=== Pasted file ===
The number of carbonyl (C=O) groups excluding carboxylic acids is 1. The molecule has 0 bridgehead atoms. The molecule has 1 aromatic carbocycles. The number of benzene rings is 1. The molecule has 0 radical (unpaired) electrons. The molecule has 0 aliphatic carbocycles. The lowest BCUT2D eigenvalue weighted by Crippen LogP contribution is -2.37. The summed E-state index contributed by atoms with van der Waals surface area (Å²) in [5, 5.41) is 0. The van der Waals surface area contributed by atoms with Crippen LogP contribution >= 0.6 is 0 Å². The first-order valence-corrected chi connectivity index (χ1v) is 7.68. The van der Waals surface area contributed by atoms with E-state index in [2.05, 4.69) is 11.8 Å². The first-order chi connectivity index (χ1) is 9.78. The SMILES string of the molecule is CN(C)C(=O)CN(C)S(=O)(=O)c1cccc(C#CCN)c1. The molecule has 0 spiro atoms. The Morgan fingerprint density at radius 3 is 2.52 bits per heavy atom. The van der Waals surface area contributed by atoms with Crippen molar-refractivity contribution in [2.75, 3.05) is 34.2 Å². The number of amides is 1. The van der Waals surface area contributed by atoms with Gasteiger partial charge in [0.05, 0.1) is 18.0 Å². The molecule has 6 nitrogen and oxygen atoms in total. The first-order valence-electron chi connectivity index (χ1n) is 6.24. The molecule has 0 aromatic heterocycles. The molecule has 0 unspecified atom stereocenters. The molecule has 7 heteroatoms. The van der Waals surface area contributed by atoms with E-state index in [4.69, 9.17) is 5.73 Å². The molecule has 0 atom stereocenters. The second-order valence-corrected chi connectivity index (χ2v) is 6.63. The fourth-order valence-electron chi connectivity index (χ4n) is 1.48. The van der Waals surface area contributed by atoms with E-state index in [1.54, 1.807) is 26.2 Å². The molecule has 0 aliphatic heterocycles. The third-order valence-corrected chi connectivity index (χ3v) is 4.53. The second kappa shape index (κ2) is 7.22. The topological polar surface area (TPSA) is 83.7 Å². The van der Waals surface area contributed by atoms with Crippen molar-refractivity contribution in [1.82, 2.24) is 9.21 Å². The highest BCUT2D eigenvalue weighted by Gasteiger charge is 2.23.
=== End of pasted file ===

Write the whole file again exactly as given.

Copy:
The number of carbonyl (C=O) groups excluding carboxylic acids is 1. The molecule has 0 bridgehead atoms. The molecule has 1 aromatic carbocycles. The number of benzene rings is 1. The molecule has 0 radical (unpaired) electrons. The molecule has 0 aliphatic carbocycles. The lowest BCUT2D eigenvalue weighted by Crippen LogP contribution is -2.37. The summed E-state index contributed by atoms with van der Waals surface area (Å²) in [5, 5.41) is 0. The van der Waals surface area contributed by atoms with Crippen LogP contribution >= 0.6 is 0 Å². The first-order valence-corrected chi connectivity index (χ1v) is 7.68. The van der Waals surface area contributed by atoms with E-state index in [2.05, 4.69) is 11.8 Å². The first-order chi connectivity index (χ1) is 9.78. The SMILES string of the molecule is CN(C)C(=O)CN(C)S(=O)(=O)c1cccc(C#CCN)c1. The molecule has 0 spiro atoms. The Morgan fingerprint density at radius 3 is 2.52 bits per heavy atom. The van der Waals surface area contributed by atoms with Crippen molar-refractivity contribution in [2.75, 3.05) is 34.2 Å². The number of amides is 1. The van der Waals surface area contributed by atoms with Gasteiger partial charge in [0.05, 0.1) is 18.0 Å². The molecule has 6 nitrogen and oxygen atoms in total. The first-order valence-electron chi connectivity index (χ1n) is 6.24. The molecule has 0 aromatic heterocycles. The molecule has 0 unspecified atom stereocenters. The molecule has 7 heteroatoms. The van der Waals surface area contributed by atoms with E-state index in [4.69, 9.17) is 5.73 Å². The molecule has 0 atom stereocenters. The second-order valence-corrected chi connectivity index (χ2v) is 6.63. The fourth-order valence-electron chi connectivity index (χ4n) is 1.48. The van der Waals surface area contributed by atoms with E-state index in [1.54, 1.807) is 26.2 Å². The molecule has 0 aliphatic heterocycles. The third-order valence-corrected chi connectivity index (χ3v) is 4.53. The second kappa shape index (κ2) is 7.22. The topological polar surface area (TPSA) is 83.7 Å². The van der Waals surface area contributed by atoms with Crippen molar-refractivity contribution in [1.82, 2.24) is 9.21 Å². The highest BCUT2D eigenvalue weighted by Gasteiger charge is 2.23.